Frank Castle, the former marine turned gun-toting vigilante known as the Punisher, has just killed a major Marvel supervillain. Frank’s had some rocky times lately, being tricked into working for Hydra and trying to make up for it by stealing the War Machine armor, and now he’s set aside his crusade against the underworld of the Marvel Universe to focus on the sort of world-ending super-criminals that usually give the Avengers a run for their money.
This week’s The Punisher #1 by Matthew Rosenberg, Szymon Kudranski, Antonio Fabela and Cory Petit catch us up on how Frank plans to make his mark on the Marvel Universe, and makes a compelling case for why a one-man war on crime has a place in a world of gods, aliens and superheroes.
One Man War On Terror
This week’s The Punisher #1 is a great place for new readers, even if there’s some history behind it. Writer Matthew Rosenberg has been shepherding Frank Castle through his post-Hydra quest for atonement for a year now, as Frank commandeered the armor of the then-deceased James Rhodes (aka War Machine). After using the armor to take down a corrupt dictator and spark an international incident, he set his sights on the men who manipulated him into aiding Hydra’s takeover of the United States, Hydra’s Supreme Leader, Baron Heinrich Zemo.
That grudge against Zemo extends into this week’s new volume, as we see Hydra gaining control of the nation of Bagalia. Looking for legitimacy on the world state, the facist group appeals to the United Nations for official recognition. The fictional island nation was introduced several years ago as a safe-haven for the world’s super-villains with Zemo as its head of state. Now that Hydra is in full control, it seems he’s got a new plan.
Zemo recognises that if you put on a mask and tie Captain America to an exploding rocket, you’re probably going to go to jail; if you put on a suit and grease the necessary palms, you can pretty much get away with anything. To that end, Zemo has recruited Tem Borjigin — better known as the Mandarin — to be the public face of Bagalia, sending the villain to the UN to capitalise on Hydra’s backroom deals.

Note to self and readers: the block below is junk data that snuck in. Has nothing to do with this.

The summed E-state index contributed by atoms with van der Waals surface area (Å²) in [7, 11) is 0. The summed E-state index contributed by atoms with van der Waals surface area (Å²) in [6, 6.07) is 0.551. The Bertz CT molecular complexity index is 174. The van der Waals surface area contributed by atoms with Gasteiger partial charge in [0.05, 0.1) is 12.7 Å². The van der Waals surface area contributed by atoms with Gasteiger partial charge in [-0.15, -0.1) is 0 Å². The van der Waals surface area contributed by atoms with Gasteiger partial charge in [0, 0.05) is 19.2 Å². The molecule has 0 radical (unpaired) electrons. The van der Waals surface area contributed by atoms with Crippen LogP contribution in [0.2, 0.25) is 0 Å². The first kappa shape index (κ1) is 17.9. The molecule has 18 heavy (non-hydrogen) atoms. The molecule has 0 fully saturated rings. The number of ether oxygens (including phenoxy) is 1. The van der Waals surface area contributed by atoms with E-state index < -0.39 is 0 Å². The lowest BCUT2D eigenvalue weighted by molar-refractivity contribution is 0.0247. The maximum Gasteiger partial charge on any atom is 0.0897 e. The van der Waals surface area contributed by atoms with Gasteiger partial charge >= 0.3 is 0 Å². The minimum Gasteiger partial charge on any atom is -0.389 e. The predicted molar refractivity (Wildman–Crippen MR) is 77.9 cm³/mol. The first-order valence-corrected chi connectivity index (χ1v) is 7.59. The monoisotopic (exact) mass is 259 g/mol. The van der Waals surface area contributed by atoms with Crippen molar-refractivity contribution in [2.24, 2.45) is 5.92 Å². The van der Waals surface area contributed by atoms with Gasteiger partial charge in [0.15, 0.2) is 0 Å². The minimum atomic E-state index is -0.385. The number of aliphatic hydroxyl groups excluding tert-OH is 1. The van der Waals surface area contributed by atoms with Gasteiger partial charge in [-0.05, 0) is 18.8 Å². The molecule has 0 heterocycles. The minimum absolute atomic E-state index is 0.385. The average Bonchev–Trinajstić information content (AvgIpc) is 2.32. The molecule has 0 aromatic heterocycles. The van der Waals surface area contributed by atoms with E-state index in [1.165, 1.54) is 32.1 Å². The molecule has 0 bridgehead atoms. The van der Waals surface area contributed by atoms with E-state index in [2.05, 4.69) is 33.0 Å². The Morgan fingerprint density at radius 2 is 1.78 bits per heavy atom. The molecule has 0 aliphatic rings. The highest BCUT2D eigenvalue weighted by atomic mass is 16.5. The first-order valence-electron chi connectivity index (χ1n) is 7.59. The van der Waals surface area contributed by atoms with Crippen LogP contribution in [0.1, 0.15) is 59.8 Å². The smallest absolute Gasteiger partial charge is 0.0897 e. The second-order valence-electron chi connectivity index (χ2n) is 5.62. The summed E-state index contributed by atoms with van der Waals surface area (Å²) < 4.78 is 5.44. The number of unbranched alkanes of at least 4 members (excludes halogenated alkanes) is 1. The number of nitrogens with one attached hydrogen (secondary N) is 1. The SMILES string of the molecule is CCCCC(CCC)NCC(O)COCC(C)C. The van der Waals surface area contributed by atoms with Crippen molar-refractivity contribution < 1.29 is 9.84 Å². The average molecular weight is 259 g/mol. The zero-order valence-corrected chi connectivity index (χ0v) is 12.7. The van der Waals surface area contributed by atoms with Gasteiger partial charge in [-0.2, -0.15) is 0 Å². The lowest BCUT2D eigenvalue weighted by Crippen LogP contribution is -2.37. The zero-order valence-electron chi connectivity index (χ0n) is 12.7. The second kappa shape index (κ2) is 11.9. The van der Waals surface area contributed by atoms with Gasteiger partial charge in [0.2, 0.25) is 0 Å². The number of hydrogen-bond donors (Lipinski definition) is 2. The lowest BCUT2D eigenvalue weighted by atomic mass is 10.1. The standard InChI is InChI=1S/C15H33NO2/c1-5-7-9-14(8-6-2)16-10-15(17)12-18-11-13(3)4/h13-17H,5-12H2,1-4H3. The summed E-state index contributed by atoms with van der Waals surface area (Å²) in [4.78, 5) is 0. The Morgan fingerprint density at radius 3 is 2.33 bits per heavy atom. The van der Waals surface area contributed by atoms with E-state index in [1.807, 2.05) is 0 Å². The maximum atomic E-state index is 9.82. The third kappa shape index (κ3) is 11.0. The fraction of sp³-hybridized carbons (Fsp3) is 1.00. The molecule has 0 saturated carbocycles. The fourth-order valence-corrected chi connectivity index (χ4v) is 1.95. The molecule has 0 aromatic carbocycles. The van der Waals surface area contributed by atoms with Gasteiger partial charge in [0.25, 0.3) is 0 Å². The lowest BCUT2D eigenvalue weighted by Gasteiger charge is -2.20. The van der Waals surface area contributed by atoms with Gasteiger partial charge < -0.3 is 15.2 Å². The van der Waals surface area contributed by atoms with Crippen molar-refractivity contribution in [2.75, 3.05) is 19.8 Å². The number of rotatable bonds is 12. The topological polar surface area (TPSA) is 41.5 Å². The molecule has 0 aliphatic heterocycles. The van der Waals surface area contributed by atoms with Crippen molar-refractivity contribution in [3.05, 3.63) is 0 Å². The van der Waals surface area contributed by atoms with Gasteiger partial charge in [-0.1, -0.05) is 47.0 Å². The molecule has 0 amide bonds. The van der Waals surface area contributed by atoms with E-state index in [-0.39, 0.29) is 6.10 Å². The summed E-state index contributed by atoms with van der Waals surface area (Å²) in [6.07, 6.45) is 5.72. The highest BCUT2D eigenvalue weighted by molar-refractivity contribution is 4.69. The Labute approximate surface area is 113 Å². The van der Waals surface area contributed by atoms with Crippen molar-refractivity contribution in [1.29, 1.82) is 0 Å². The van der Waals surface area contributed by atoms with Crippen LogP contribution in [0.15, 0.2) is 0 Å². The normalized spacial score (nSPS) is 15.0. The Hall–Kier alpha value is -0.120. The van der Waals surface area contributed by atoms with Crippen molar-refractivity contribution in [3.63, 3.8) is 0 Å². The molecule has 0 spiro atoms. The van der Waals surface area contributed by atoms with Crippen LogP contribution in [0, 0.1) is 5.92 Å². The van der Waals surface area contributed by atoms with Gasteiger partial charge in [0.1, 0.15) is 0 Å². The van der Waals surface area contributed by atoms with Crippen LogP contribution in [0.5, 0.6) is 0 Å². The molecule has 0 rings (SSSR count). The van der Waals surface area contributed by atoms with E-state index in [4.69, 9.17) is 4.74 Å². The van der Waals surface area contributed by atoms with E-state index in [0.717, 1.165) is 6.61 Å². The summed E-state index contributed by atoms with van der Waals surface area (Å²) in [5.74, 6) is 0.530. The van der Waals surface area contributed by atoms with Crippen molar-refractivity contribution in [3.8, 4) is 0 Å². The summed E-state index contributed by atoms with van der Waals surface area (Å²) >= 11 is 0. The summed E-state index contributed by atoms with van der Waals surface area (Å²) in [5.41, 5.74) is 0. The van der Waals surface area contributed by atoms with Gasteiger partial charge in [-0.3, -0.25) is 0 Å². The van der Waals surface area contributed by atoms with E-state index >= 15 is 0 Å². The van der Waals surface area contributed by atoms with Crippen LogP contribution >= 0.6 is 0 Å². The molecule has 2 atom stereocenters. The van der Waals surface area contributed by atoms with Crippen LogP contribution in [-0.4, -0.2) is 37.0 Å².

If you’re only familiar with the Mandarin through his … unconventional appearance in Iron Man 3, the comic incarnation has somewhat more ... traditional comic book origin. As a young man, he discovered a crashed spaceship and ten rings of power which give him mastery over different powers and effects. But it doesn’t matter too much if you don’t know who the Mandarin is or what his deal is, because Frank Castle totally kills him in front of Tony Stark and the whole world and, in doing so, sends a message to Zemo and every supervillain who thought they were above the Punisher’s notice.
Ten Rings, One Bullet
Like many great Punisher stories, Frank Castle isn’t actually in this issue that much and he doesn’t have more than a handful of lines — but his presence is felt throughout. Mostly, we see Baron Zemo’s scheles, the Mandarin torturing people and the deals made by Dario Agger of Roxxon — he’s an actual minotaur, but we’ll save that for another time. While the villains plot in secret, Frank’s portion of the story sees him assaulting a Roxxon base containing a special project of Zemo’s, raiding it for weapons and destroying it. Now, armed with super-science and magic-laced guns and gadgets, the Punisher is able to slip into the UN and assassinate the Mandarin.